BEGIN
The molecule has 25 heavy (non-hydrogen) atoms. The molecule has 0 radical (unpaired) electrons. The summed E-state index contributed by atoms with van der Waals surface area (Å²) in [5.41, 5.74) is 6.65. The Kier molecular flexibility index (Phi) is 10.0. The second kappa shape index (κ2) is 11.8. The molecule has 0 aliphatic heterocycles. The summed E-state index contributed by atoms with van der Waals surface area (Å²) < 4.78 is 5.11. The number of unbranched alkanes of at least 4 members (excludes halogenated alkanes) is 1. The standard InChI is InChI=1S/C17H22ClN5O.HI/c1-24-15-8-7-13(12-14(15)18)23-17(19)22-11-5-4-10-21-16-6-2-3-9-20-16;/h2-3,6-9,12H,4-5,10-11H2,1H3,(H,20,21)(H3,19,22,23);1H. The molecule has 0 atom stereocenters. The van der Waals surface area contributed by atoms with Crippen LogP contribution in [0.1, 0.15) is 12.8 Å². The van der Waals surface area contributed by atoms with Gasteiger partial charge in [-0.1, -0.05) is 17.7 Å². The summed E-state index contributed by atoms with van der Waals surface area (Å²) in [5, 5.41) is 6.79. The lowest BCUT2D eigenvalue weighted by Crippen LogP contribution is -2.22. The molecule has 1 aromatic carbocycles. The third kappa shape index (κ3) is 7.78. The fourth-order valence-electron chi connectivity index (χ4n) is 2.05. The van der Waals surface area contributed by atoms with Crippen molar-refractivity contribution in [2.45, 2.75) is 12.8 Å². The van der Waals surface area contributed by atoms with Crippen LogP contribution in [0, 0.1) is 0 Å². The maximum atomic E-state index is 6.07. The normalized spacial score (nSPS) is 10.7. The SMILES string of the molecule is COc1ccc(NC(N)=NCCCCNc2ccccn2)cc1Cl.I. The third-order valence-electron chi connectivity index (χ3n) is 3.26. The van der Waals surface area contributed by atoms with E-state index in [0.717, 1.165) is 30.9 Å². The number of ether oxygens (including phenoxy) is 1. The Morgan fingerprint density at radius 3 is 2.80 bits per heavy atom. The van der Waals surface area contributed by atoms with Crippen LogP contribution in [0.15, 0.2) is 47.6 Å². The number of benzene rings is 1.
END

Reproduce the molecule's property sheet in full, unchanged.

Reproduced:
The molecule has 25 heavy (non-hydrogen) atoms. The molecule has 0 radical (unpaired) electrons. The summed E-state index contributed by atoms with van der Waals surface area (Å²) in [5.41, 5.74) is 6.65. The Kier molecular flexibility index (Phi) is 10.0. The second kappa shape index (κ2) is 11.8. The molecule has 0 aliphatic heterocycles. The summed E-state index contributed by atoms with van der Waals surface area (Å²) < 4.78 is 5.11. The number of unbranched alkanes of at least 4 members (excludes halogenated alkanes) is 1. The standard InChI is InChI=1S/C17H22ClN5O.HI/c1-24-15-8-7-13(12-14(15)18)23-17(19)22-11-5-4-10-21-16-6-2-3-9-20-16;/h2-3,6-9,12H,4-5,10-11H2,1H3,(H,20,21)(H3,19,22,23);1H. The molecule has 0 atom stereocenters. The van der Waals surface area contributed by atoms with Crippen LogP contribution in [0.1, 0.15) is 12.8 Å². The van der Waals surface area contributed by atoms with Gasteiger partial charge in [-0.1, -0.05) is 17.7 Å². The summed E-state index contributed by atoms with van der Waals surface area (Å²) in [5, 5.41) is 6.79. The lowest BCUT2D eigenvalue weighted by Crippen LogP contribution is -2.22. The molecule has 1 aromatic carbocycles. The third kappa shape index (κ3) is 7.78. The fourth-order valence-electron chi connectivity index (χ4n) is 2.05. The van der Waals surface area contributed by atoms with Crippen molar-refractivity contribution in [2.45, 2.75) is 12.8 Å². The van der Waals surface area contributed by atoms with Crippen LogP contribution in [0, 0.1) is 0 Å². The maximum atomic E-state index is 6.07. The normalized spacial score (nSPS) is 10.7. The SMILES string of the molecule is COc1ccc(NC(N)=NCCCCNc2ccccn2)cc1Cl.I. The third-order valence-electron chi connectivity index (χ3n) is 3.26. The van der Waals surface area contributed by atoms with E-state index in [0.717, 1.165) is 30.9 Å². The number of ether oxygens (including phenoxy) is 1. The Morgan fingerprint density at radius 3 is 2.80 bits per heavy atom. The van der Waals surface area contributed by atoms with Crippen LogP contribution in [0.15, 0.2) is 47.6 Å². The number of benzene rings is 1.